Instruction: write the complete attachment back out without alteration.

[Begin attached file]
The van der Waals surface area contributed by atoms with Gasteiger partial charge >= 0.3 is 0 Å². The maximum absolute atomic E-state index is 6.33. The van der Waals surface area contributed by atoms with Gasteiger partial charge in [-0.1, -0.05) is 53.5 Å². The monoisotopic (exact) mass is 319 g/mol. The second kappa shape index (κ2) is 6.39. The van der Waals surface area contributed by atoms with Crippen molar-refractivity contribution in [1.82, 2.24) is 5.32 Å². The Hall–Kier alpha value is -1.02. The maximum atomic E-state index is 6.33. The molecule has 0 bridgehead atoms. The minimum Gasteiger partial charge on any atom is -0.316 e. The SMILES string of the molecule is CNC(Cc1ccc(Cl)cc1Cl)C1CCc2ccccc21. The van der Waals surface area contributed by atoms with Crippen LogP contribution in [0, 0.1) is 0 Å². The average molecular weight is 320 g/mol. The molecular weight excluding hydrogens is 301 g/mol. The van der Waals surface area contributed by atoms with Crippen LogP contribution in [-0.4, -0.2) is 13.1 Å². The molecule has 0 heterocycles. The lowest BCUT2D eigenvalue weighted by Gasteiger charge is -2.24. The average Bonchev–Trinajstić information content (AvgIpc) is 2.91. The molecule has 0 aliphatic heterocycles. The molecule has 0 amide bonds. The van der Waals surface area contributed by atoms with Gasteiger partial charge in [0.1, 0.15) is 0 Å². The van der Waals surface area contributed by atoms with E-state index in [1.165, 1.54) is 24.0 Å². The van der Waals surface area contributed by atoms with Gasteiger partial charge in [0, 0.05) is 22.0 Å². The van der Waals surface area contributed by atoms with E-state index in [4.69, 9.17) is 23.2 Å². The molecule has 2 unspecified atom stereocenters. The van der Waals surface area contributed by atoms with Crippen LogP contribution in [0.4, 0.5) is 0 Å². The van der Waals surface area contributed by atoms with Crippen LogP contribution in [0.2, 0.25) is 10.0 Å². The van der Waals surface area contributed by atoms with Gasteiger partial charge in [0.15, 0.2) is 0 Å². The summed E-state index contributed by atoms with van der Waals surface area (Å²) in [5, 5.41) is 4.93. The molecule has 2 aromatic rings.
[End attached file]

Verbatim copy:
The van der Waals surface area contributed by atoms with Gasteiger partial charge >= 0.3 is 0 Å². The maximum absolute atomic E-state index is 6.33. The van der Waals surface area contributed by atoms with Gasteiger partial charge in [-0.1, -0.05) is 53.5 Å². The monoisotopic (exact) mass is 319 g/mol. The second kappa shape index (κ2) is 6.39. The van der Waals surface area contributed by atoms with Crippen molar-refractivity contribution in [1.82, 2.24) is 5.32 Å². The Hall–Kier alpha value is -1.02. The maximum atomic E-state index is 6.33. The molecule has 0 bridgehead atoms. The minimum Gasteiger partial charge on any atom is -0.316 e. The SMILES string of the molecule is CNC(Cc1ccc(Cl)cc1Cl)C1CCc2ccccc21. The van der Waals surface area contributed by atoms with Crippen LogP contribution in [0, 0.1) is 0 Å². The average molecular weight is 320 g/mol. The molecular weight excluding hydrogens is 301 g/mol. The van der Waals surface area contributed by atoms with Crippen LogP contribution in [-0.4, -0.2) is 13.1 Å². The molecule has 0 heterocycles. The lowest BCUT2D eigenvalue weighted by Gasteiger charge is -2.24. The average Bonchev–Trinajstić information content (AvgIpc) is 2.91. The molecule has 0 aliphatic heterocycles. The molecule has 0 amide bonds. The van der Waals surface area contributed by atoms with Gasteiger partial charge in [0.1, 0.15) is 0 Å². The van der Waals surface area contributed by atoms with E-state index in [1.165, 1.54) is 24.0 Å². The van der Waals surface area contributed by atoms with Gasteiger partial charge in [0, 0.05) is 22.0 Å². The van der Waals surface area contributed by atoms with E-state index in [4.69, 9.17) is 23.2 Å². The molecule has 2 unspecified atom stereocenters. The van der Waals surface area contributed by atoms with Crippen LogP contribution in [0.4, 0.5) is 0 Å². The van der Waals surface area contributed by atoms with Crippen LogP contribution in [0.2, 0.25) is 10.0 Å². The van der Waals surface area contributed by atoms with Gasteiger partial charge in [0.15, 0.2) is 0 Å². The summed E-state index contributed by atoms with van der Waals surface area (Å²) in [5, 5.41) is 4.93. The molecule has 2 aromatic rings.